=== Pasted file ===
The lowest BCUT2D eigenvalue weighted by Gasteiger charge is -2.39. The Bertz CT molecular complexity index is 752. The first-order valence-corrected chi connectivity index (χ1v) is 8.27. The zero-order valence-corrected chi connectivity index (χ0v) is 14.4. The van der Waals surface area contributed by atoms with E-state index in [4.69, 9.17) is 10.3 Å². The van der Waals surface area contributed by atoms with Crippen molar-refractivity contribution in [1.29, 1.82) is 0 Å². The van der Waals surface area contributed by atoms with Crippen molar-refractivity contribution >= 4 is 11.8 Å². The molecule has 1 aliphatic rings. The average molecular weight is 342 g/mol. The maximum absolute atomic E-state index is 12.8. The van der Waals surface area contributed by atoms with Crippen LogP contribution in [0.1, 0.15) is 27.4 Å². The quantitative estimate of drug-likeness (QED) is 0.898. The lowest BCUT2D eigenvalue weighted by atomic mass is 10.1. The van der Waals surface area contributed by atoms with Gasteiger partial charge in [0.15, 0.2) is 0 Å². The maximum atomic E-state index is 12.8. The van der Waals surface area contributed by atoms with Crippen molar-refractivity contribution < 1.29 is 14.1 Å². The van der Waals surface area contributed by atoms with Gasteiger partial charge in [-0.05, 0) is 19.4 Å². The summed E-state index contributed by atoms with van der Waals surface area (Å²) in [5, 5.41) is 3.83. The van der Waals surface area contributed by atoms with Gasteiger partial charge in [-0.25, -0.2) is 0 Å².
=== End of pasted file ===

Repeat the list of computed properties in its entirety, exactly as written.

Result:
The lowest BCUT2D eigenvalue weighted by Gasteiger charge is -2.39. The Bertz CT molecular complexity index is 752. The first-order valence-corrected chi connectivity index (χ1v) is 8.27. The zero-order valence-corrected chi connectivity index (χ0v) is 14.4. The van der Waals surface area contributed by atoms with E-state index in [4.69, 9.17) is 10.3 Å². The van der Waals surface area contributed by atoms with Crippen molar-refractivity contribution in [1.29, 1.82) is 0 Å². The van der Waals surface area contributed by atoms with Crippen molar-refractivity contribution >= 4 is 11.8 Å². The molecule has 1 aliphatic rings. The average molecular weight is 342 g/mol. The maximum absolute atomic E-state index is 12.8. The van der Waals surface area contributed by atoms with Crippen LogP contribution in [0.1, 0.15) is 27.4 Å². The quantitative estimate of drug-likeness (QED) is 0.898. The lowest BCUT2D eigenvalue weighted by atomic mass is 10.1. The van der Waals surface area contributed by atoms with Gasteiger partial charge in [0.15, 0.2) is 0 Å². The maximum atomic E-state index is 12.8. The van der Waals surface area contributed by atoms with Crippen molar-refractivity contribution < 1.29 is 14.1 Å². The van der Waals surface area contributed by atoms with Gasteiger partial charge in [-0.05, 0) is 19.4 Å². The summed E-state index contributed by atoms with van der Waals surface area (Å²) in [5, 5.41) is 3.83. The van der Waals surface area contributed by atoms with Gasteiger partial charge in [-0.25, -0.2) is 0 Å².